I am fixated on the memory of his hands. I can picture him lighting his pipe. The pipe in his left hand, the Zippo lighter in his right. The quick click-snap of the Zippo as he shuts it. His palms are thick and fingers stocky. I imagine they are like a gangster’s, like Al Capone’s. A little shifty somehow.
How many times did I hold his hand shopping at the super market, walking around the block, picking up mail at the post office? As a young girl, I was tethered to him like a balloon. He kept me grounded, found and not lost. Without thinking, whenever we were in a crowd, I reached up for his hand, not looking, trusting that it was somewhere near my left shoulder, waiting. I knew he would guide me through the land of thick wool coats and high heels and belted waists—the world’s attire that was in my view at three feet tall.
I have a vivid memory of filing into the church aisle with others after mass one Sunday, merging from pews. Adults with wingtip shoes and black pumps and pants and skirts and hose. I reached up and grabbed my father’s hand to guide me.
It wasn’t his hand. The college ring on his right ring finger, the one I had memorized by touch, was not there. This hand I held was long and thin, belonging to someone who maybe played an instrument—maybe a piano or the cello. Not the hand that held the controls of an airplane or flicked a Zippo or taped a board to the bottom of my foot when I broke my toe. This hand was smooth and perfect.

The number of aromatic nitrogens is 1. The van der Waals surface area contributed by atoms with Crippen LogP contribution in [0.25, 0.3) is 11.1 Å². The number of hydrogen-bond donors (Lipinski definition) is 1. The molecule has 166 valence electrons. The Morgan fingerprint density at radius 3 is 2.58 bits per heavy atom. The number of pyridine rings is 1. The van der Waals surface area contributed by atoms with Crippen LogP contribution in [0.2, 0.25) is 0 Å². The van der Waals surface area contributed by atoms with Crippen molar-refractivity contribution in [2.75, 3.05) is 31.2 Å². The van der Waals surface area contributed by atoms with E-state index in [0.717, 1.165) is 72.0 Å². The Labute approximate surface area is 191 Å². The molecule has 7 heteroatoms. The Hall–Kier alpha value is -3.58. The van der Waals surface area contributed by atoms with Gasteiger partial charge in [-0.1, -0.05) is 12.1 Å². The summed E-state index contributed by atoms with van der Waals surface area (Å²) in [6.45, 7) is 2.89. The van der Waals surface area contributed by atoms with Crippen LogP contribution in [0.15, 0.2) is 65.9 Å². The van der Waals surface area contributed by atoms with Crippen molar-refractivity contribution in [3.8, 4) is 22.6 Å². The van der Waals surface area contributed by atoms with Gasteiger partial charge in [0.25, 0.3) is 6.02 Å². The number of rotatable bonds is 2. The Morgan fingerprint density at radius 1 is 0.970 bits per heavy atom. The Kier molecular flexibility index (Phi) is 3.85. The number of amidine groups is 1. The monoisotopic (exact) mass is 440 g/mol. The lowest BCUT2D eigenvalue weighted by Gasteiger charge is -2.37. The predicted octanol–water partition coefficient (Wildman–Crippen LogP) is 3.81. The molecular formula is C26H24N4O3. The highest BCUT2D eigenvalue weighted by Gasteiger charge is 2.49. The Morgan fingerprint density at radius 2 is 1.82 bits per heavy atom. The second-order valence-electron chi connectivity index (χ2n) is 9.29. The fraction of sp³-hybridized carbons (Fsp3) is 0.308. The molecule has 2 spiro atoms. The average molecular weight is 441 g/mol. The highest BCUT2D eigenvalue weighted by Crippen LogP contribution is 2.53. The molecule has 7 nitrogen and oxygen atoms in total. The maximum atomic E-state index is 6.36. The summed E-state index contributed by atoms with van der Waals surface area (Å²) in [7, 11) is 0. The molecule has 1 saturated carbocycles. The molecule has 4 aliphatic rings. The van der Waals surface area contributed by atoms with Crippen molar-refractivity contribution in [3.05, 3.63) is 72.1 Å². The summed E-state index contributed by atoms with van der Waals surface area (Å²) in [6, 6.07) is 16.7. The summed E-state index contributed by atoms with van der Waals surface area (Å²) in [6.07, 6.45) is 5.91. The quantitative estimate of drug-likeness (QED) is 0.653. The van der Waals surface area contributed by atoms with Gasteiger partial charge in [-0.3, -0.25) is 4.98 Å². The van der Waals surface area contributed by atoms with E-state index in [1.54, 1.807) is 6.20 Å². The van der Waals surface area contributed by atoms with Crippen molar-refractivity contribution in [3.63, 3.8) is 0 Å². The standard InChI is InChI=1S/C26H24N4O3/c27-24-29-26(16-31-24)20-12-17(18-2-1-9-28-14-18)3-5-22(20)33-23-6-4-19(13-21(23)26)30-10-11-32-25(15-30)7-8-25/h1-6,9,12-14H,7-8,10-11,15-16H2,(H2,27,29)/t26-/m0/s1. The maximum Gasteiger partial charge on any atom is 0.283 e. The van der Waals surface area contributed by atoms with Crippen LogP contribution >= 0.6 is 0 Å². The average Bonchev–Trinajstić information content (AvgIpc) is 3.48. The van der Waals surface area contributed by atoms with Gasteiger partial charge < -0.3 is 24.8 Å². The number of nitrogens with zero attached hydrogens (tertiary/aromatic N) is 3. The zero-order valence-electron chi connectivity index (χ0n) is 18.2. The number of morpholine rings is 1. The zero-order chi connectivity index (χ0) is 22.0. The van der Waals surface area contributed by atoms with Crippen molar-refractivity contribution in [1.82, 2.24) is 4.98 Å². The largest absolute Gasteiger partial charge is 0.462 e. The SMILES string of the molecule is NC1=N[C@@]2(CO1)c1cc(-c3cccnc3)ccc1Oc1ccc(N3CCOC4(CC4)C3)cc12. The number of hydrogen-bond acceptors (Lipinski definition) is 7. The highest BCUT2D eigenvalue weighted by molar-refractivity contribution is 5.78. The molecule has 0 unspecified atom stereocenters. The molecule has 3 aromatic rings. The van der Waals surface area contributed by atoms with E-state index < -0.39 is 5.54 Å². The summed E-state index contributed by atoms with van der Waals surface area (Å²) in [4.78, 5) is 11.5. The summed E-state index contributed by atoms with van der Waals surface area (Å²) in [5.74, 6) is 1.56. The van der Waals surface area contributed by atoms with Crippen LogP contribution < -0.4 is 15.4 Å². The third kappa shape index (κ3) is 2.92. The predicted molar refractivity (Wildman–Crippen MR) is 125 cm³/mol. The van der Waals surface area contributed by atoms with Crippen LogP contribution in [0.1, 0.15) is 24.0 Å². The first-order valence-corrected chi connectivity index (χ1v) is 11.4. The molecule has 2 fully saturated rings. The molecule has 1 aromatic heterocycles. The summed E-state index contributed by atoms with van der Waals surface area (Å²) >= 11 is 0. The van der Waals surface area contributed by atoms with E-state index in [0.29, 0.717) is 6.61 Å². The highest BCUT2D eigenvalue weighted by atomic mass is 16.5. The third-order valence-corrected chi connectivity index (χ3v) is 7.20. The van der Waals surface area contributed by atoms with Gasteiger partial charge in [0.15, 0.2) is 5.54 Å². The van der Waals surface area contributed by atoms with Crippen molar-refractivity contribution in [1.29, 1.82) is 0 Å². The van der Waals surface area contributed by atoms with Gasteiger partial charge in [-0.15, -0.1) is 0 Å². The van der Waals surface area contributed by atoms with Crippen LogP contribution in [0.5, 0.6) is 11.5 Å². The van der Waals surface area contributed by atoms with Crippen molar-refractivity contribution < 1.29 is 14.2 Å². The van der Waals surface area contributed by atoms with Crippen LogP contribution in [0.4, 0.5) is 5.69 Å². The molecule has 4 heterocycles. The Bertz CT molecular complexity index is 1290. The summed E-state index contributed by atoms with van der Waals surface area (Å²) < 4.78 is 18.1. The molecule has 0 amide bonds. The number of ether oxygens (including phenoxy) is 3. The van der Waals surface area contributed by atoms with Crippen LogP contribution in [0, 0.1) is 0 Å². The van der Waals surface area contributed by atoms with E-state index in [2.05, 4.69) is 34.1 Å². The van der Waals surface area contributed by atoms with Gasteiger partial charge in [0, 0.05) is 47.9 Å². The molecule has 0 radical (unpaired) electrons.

I looked up and found a stranger smiling down at me, amused by my assertiveness in grabbing his hand, perhaps. I, however, panicked, let go of the stranger, turned around in the mass of long coats, like a thick cornfield that required pushing aside, stalk by stalk. Breathless.
My panicked fear: that he would leave me too and that when these stalks of people all disappeared, I would be alone. I don’t remember if my mother had left us already or if she had just started fading into her bed at that point. What I remember is that my dad was the person to whom I was tethered and that without him, I would float away.
Today. My hands so much like his, thick palms and stubby fingers. The life line on my right hand, creased in the fold at the base of my thumb—there, the life line is abruptly, sharply divided, as if to say to him, this is where you end and I begin.